H.L. Mencken

1880 - 1956

A Quote by H. L. Mencken on democracy, success, and trying

Under democracy one party always devotes its chief energies to trying to prove that the other party is unfit to rule - and both commonly succeed, and are right.

H.L. Mencken (1880 - 1956)

Contributed by: Zaady

A Quote by H. L. Mencken on democracy and worship

Democracy is also a form of worship. It is the worship of Jackals by Jackasses.

H.L. Mencken (1880 - 1956)

Contributed by: Zaady

A Quote by H. L. Mencken on agreement, distrust, men, men and women, and women

On one issue at least, men and women agree; they both distrust women.

H.L. Mencken (1880 - 1956)

Contributed by: Zaady

A Quote by H. L. Mencken on children, conversation, love, men, pleasure, simplicity, and women

Women have simple tastes. They can get pleasure out of the conversation of children in arms and men in love.

H.L. Mencken (1880 - 1956)

Contributed by: Zaady

A Quote by H. L. Mencken on boredom, depression, and life

The average man gets his living by such depressing devices that boredom becomes a sort of natural state to him.

H.L. Mencken (1880 - 1956)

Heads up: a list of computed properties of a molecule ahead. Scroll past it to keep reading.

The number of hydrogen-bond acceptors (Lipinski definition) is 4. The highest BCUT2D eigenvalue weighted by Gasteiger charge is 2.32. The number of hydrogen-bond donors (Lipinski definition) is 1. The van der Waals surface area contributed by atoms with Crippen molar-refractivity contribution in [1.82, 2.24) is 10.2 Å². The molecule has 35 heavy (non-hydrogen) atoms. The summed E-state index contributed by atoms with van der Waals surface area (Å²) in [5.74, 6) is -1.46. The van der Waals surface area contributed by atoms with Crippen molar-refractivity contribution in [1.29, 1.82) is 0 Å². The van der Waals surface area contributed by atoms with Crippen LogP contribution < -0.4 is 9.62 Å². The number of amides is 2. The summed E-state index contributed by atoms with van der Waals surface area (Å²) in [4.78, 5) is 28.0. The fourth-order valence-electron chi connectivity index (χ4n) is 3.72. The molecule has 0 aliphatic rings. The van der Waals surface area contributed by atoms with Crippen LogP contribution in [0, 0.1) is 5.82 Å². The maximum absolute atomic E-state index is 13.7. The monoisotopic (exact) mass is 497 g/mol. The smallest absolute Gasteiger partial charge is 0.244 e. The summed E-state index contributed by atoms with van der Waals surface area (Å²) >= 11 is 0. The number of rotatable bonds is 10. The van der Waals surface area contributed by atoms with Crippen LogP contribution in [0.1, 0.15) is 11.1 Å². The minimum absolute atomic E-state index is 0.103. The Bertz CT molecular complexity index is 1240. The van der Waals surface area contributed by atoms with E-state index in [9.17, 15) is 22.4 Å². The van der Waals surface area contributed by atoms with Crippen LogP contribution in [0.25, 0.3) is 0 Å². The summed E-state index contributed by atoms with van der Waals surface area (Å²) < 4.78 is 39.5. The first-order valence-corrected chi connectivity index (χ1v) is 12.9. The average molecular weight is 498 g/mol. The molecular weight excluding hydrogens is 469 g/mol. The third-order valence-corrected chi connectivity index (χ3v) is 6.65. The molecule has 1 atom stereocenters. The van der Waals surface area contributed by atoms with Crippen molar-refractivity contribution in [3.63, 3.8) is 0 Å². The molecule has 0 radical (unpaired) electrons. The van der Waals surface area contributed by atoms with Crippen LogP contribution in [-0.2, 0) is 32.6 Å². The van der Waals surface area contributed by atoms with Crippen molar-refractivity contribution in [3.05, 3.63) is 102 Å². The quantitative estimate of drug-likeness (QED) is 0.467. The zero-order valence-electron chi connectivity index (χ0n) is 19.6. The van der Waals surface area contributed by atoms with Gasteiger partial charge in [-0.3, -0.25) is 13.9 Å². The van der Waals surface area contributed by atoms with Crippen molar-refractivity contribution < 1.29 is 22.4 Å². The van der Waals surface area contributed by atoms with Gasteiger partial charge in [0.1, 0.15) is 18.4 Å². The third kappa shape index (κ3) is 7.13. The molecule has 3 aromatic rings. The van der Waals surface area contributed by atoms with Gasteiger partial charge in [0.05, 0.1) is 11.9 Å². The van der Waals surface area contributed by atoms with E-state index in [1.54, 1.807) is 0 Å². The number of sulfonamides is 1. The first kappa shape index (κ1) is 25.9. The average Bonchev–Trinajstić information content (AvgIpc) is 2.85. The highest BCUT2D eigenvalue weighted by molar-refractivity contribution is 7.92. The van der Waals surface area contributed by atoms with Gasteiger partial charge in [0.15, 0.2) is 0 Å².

Contributed by: Zaady

A Quote by H. L. Mencken on accidents, discovery, happiness, joy, and writing

To the man with an ear for verbal delicacies- the man who searches painfully for the perfect word, and puts the way of saying a thing above the thing said - there is in writing the constant joy of sudden discovery, of happy accident.

H.L. Mencken (1880 - 1956)

Contributed by: Zaady

A Quote by H. L. Mencken

An idealist is one who, on noticing that roses smell better than a cabbage, concludes that it will also make better soup.

H.L. Mencken (1880 - 1956)

Contributed by: Zaady

A Quote by H. L. Mencken on departure, forgiveness, and thought

If, after I depart this vale, you ever remember me and have thought to please my ghost, forgive some sinner and wink your eye at some homely girl.

H.L. Mencken (1880 - 1956)

Contributed by: Zaady

A Quote by H. L. Mencken on animals and politicians

A politician is an animal which can sit on a fence and yet keep both ears to the ground.

H.L. Mencken (1880 - 1956)

Contributed by: Zaady

A Quote by H. L. Mencken on aim, politics, practicality, and safety

The whole aim of practical politics is to keep the populace alarmed [and hence clamorous to be led to safety] by menacing it with an endless series of hobgoblins, all of them imaginary.

H.L. Mencken (1880 - 1956)

Source: Defense of Women, 1923

Contributed by: Zaady

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